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Yuriy Matsiyevsky
Ostroh Academy National University

Published in: News & Politics
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  1. 1. Quasi-Authoritarianismand Its Implications to Ukraine Yuriy Matsiyevsky Ostroh Academy National University 2011
  2. 2. Objective• To challenge the view that Ukraine’s regime has become authoritarian under Yanukovych
  3. 3. Primary questions• What type of regime is Ukraine?• Why did Yanukovych succeeded in concentrating power (more than had Kuchma?)• How long he could stay in power and• What implications his presidency would have for Ukraine?
  4. 4. Basic facts on Ukraine’s politics• December 8, 2004 – Verchovna Rada (VR) passed the law on constitutional changes. The procedure was violated. On Jan.1, 2006 Ukraine became parliamentary-presidential republic.• February 7, 2010 – Yanukovych elected president• March 3, 2010 – VR dismissed Tymoshenko• March 9, 2010 - VR allows to form coalition by single deputies, besides faction.• August 30, 2010 – VR, after changing the dates of local election, established it on October 30, 2010. The rules have been changed 3 months before the election on July 30, 2010• October 1, 2010 – Constitutional court cancelled the constitutional reform of 2004, and has returned the Constitution of 1996, allowing the president more power. (IPP has changed form 47.8 to 52.2 out of 60)• Executive branch dominates legislative and judicative branches that, many observers believe, opens the door to authoritarianism• 18 criminal cases against opposition leaders have been open since 2010• January 2011, Ukraine lost the status of free state in FH report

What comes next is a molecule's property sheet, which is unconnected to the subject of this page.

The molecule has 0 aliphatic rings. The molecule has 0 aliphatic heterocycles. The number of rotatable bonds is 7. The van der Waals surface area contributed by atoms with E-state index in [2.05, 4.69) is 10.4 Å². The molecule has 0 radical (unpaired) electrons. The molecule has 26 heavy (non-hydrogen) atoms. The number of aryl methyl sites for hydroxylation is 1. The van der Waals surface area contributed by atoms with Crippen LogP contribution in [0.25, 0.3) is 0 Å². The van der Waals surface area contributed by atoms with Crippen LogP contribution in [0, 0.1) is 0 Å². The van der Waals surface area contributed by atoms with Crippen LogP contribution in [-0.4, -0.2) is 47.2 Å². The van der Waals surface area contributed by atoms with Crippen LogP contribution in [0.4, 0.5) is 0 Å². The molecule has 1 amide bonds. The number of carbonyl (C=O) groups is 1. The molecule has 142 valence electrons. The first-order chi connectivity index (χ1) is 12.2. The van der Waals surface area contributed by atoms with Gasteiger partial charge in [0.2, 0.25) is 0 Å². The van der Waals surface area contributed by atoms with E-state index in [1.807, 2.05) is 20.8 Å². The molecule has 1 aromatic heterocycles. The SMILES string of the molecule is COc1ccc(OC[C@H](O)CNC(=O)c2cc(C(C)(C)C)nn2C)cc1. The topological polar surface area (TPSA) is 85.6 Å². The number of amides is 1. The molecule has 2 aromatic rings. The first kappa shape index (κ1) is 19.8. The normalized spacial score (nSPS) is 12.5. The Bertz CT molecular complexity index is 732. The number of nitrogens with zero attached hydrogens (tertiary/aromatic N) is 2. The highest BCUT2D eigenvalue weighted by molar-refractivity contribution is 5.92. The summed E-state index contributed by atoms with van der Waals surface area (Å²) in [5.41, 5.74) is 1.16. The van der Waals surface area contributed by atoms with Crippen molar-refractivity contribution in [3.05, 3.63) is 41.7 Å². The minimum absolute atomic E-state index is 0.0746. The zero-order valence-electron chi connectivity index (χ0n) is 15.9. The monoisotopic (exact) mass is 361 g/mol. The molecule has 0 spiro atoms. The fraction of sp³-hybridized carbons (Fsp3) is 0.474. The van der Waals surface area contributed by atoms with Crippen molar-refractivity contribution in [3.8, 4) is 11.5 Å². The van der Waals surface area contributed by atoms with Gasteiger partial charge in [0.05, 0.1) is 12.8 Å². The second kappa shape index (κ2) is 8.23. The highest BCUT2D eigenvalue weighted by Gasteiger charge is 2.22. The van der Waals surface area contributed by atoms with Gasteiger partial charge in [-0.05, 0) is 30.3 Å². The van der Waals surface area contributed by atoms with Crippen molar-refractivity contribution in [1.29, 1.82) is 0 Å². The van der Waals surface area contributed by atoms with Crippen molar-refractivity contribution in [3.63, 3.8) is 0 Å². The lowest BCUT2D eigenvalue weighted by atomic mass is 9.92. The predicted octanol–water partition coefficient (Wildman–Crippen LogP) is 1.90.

5. 5. Major thesis• Regime is not a people, but institutions. Thus, the change of people does not necessarily leads to the change of regime.• Leadership style does not characterize the type of regime• Fully authoritarian regime is only possible when authoritarian leadership coincide with authoritarian “mentality”/attitudes of the masses. Exceptions are dictatorial regimes that are based on brutal force.
  6. 6. Comparing Ukraine’s regime to consolidated authoritarianismPresence/absenceYes Concentration and centralization of power in one political groupYes The absence of the rule of law and selective use of law (rule by law)Yes Weakening of the civil societyPartially Low massive, but hidden elitist political contestationPartially Manipulated electionPartially Non transparent decision making by unelected officialsPartially Constant attempts in limiting political rights and civil liberties and activity of oppositionNo Indefinite time in office of the ruler or the ruling partyNo The authority is self appointed or even elected but cannot be removed by the people in result of free and fair electionNo Political stability is secured by control and support of the military
  7. 7. Structural constrains• Absence of national unity• Fragmented elites (oligarchs)• Diverse ownership of the media• No instrumental base – professional bureaucracy and effective security service• No social base – only 15% of the citizen are ready to exchange their rights for provisional stability (62% support democracy, while 28% authoritarianism)• Weak legitimacy – 50% loss of support during the 1,5 year (from 48% to less than 20%)• International pressure- neither Russia nor EU and US would support the authoritarianism